While some attention is given to Windows 8’s locked bootloader, somewhat less is paid to the Windows Store, the coming exclusive channel for Metro apps. Other types of apps will still run on Windows 8 without Microsoft’s approval, so it does not quite have the Apple level of control over the apps that run on iOS. But Metro style apps will get reviewed and approved before appearing in the store.
What’s that got to do with WebOS? Well, remember last month when HP executives told us that WebOS is more of a platform than an operating system? Well, that actually sounds a lot like how Microsoft is positioning Metro. Could it be that HP is planning a WebOS app store for Enyo apps?
HP has talked a lot about the possibility of runnning WebOS on top of Windows for a long time now, and many people have questioned the value of doing so. Others, such as Bob Warfield, have suggested that HP could add some real value to Windows by providing features, such as those that would allow an application’s state to follow you from device to device (for example, a text messaging application that showed you your messages on both your desktop and your phone). But Warfield also lamented that those features could be easily copied by Microsoft. What can HP do to differentiate itself?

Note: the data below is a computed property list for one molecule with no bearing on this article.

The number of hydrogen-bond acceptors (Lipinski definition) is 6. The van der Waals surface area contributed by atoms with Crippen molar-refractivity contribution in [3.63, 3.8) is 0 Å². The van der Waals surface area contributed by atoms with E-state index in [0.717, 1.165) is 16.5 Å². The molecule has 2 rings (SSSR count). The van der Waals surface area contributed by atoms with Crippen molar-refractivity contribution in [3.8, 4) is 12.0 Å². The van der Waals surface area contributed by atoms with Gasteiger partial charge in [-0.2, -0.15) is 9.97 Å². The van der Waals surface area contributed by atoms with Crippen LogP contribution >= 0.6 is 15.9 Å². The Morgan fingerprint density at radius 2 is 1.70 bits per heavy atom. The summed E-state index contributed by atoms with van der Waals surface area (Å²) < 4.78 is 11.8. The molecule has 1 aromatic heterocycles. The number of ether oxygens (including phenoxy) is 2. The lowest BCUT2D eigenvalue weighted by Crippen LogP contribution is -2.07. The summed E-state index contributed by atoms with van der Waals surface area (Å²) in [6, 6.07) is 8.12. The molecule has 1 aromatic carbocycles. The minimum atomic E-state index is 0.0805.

Microsoft’s positioning of the Windows Store suggests that Microsoft believes there’s a market for apps built on a particular platform and sold through an exclusive channel. In fact, I’m guessing that Microsoft expects this to be the main way that its users to acquire software on Windows 8. And if Microsoft can sell through a channel like this, why can’t HP? HP has huge desktop and laptop market share and could bundle its own apps store on its PCs instead of or in addition to Microsoft’s store.